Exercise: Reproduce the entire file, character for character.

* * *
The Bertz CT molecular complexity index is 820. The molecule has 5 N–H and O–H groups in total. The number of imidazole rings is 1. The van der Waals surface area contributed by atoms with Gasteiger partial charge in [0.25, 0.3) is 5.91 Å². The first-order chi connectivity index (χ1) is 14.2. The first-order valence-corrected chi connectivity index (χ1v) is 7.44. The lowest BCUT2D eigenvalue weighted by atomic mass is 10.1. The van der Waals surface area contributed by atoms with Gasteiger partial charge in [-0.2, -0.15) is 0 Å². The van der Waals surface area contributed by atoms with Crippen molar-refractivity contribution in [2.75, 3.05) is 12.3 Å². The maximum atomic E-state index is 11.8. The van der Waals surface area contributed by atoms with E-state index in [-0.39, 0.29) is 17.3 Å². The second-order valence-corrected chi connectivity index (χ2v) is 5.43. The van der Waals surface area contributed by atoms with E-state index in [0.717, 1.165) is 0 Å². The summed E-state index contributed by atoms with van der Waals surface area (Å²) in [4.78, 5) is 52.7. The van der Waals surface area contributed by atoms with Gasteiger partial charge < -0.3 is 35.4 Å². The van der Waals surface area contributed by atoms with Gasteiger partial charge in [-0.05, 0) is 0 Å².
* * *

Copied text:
The Bertz CT molecular complexity index is 820. The molecule has 5 N–H and O–H groups in total. The number of imidazole rings is 1. The van der Waals surface area contributed by atoms with Gasteiger partial charge in [0.25, 0.3) is 5.91 Å². The first-order chi connectivity index (χ1) is 14.2. The first-order valence-corrected chi connectivity index (χ1v) is 7.44. The lowest BCUT2D eigenvalue weighted by atomic mass is 10.1. The van der Waals surface area contributed by atoms with Gasteiger partial charge in [-0.2, -0.15) is 0 Å². The van der Waals surface area contributed by atoms with Crippen molar-refractivity contribution in [2.75, 3.05) is 12.3 Å². The maximum atomic E-state index is 11.8. The van der Waals surface area contributed by atoms with E-state index in [-0.39, 0.29) is 17.3 Å². The second-order valence-corrected chi connectivity index (χ2v) is 5.43. The van der Waals surface area contributed by atoms with E-state index in [0.717, 1.165) is 0 Å². The summed E-state index contributed by atoms with van der Waals surface area (Å²) in [4.78, 5) is 52.7. The van der Waals surface area contributed by atoms with Gasteiger partial charge < -0.3 is 35.4 Å². The van der Waals surface area contributed by atoms with Gasteiger partial charge in [-0.05, 0) is 0 Å².